Bridging Arts

Saturday, 28 August 2010

Bank Holiday weekend and Furzedown exhibition pieces

We wound up our classes at the Furzedown project last week - and embroiderers there have much to do this Bank Holiday weekend... We're planning an exhibition of the work created during these classes in late September. The 15th is the cut off date for embroidery being ready.
At Wednesday's class, people already had lots of ideas. And some extraordinary stories were told.
Mary, for example, brought a sketch of a heart.  She said she wanted to embroider all the names of all the people who are important to her.
She had written them down on a piece of paper because she said it was important to remember. Particularly those with the name Bruce. She showed us her signet ring with the family crest. This is the crest of  Robert the Bruce - and we all suddenly realise that Mary is descended from a great Scottish hero and King.  Robert 1, King of Scots from 1306 to 1329.
On the letterhead, with the list of names that she wants to embroider, is a spider. The spider - I remember from Primary School - is an important part of the legend surrounding Robert the Bruce. On the run, before being crowned, he hid in a cave. He watched a spider swinging from one wall to the next, attempting to fix its web. It failed again and again. But on the eighth attempt, it succeeded. Inspired, Robert the Bruce went on to inflict a series of defeats on the English which resulted - eventually - in him being crowned King.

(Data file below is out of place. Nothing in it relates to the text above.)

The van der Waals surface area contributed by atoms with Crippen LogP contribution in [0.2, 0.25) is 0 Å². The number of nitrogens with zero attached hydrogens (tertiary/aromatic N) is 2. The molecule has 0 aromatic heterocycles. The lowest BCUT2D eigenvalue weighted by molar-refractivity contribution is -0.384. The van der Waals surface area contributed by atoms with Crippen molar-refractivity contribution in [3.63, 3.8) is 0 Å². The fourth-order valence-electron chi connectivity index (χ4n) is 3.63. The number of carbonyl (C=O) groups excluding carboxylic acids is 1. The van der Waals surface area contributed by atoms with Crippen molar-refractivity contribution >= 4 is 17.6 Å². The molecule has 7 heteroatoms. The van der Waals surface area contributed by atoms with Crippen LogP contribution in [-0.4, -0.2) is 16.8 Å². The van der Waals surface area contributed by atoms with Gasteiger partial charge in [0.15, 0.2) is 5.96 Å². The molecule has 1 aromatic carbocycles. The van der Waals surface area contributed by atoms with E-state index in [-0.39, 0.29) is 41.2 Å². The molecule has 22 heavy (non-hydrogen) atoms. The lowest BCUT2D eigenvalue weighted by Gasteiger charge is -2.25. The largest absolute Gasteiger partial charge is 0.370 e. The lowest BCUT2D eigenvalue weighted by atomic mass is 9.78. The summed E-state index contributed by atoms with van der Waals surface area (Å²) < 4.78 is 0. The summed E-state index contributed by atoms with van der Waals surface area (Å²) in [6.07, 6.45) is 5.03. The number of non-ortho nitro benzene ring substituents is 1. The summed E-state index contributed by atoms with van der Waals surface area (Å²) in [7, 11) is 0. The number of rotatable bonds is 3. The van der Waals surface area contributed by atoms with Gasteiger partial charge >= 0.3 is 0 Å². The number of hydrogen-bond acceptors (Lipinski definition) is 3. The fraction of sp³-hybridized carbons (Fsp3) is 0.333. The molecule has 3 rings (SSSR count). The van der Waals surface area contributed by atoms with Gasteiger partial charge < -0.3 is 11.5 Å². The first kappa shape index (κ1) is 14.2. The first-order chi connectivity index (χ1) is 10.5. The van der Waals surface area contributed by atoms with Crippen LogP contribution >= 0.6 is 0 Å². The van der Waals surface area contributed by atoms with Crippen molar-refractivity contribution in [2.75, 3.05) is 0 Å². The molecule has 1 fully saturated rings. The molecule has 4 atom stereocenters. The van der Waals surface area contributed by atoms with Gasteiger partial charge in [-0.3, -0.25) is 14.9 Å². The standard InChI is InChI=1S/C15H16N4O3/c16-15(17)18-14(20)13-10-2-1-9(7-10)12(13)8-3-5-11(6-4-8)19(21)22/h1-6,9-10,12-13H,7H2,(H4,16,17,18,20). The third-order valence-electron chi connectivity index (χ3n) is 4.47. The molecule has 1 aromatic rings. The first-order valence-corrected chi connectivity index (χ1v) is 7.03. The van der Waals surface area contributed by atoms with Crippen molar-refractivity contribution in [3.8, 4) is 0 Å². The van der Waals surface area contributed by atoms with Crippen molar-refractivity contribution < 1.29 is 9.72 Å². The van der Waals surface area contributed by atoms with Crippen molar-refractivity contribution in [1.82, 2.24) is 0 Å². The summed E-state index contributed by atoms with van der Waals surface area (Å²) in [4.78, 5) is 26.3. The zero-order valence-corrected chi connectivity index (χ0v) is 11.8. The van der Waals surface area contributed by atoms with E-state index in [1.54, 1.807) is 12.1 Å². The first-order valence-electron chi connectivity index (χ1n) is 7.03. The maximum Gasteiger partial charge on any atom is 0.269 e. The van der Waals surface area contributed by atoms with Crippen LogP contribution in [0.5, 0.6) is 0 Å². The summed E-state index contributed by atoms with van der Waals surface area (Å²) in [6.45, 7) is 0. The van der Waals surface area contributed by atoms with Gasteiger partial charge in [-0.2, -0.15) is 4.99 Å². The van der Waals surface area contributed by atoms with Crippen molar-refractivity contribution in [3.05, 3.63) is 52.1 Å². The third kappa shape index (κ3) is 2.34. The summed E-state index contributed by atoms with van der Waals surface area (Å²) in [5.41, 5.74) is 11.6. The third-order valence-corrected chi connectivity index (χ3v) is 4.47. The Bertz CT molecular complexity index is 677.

Mary's letterhead ... with the spider.

It is another, extraordinary, example of how embroidery can make connections and reveal personal histories and stories that we would never have otherwise known about.
We've become friends during this course. Bushra has brought some chocolate biscuits in honour of the last session.
Over tea, other people show their work.
Ann has embroidered trailing roses.
This is a motif that she says she has embroidered again and again over the years. It comes from a leather-bound book she has owned since childhood, and which was given to her mother when she was a child in 1916 - Robert Louis Stevenson's A Child's Garden of Verses. Ann has etched it on a belt buckle, painted it on silk...and now embroidered it. It's full of memories and associations with a cottage in the country, with roses around the door. A romantic ideal that we all perhaps share. Ann says that it's something that she always wanted to achieve but never did.
She has added her own personal touch to the rambling rose: a bullrush in the bottom right-hand corner, also inspired by an illustration in the poetry book. "I needed something extra to balance it out,"
Hyacinthe is embroidering Spanish needles, a plant that reminds her of her childhood in British Guyana.

Katherine, Bridging Arts intern for the summer and beyond, has brought her own work, as promised this week. As I expected, everyone is delighted to see it. She has two books, one which I will save for another blog post, as it deserves a space of its own and a spotlight. And a smaller one about her uncle.
She is an illustrator who has taken to the needle. Alongside the artistic excellence of much of this work, is true and heartfelt emotion. Everyone is captivated. More on her website.

A good day and the end of a good course.
Amtul's beautiful shawl with rainbow sequins is a perfect garment for the afternoon.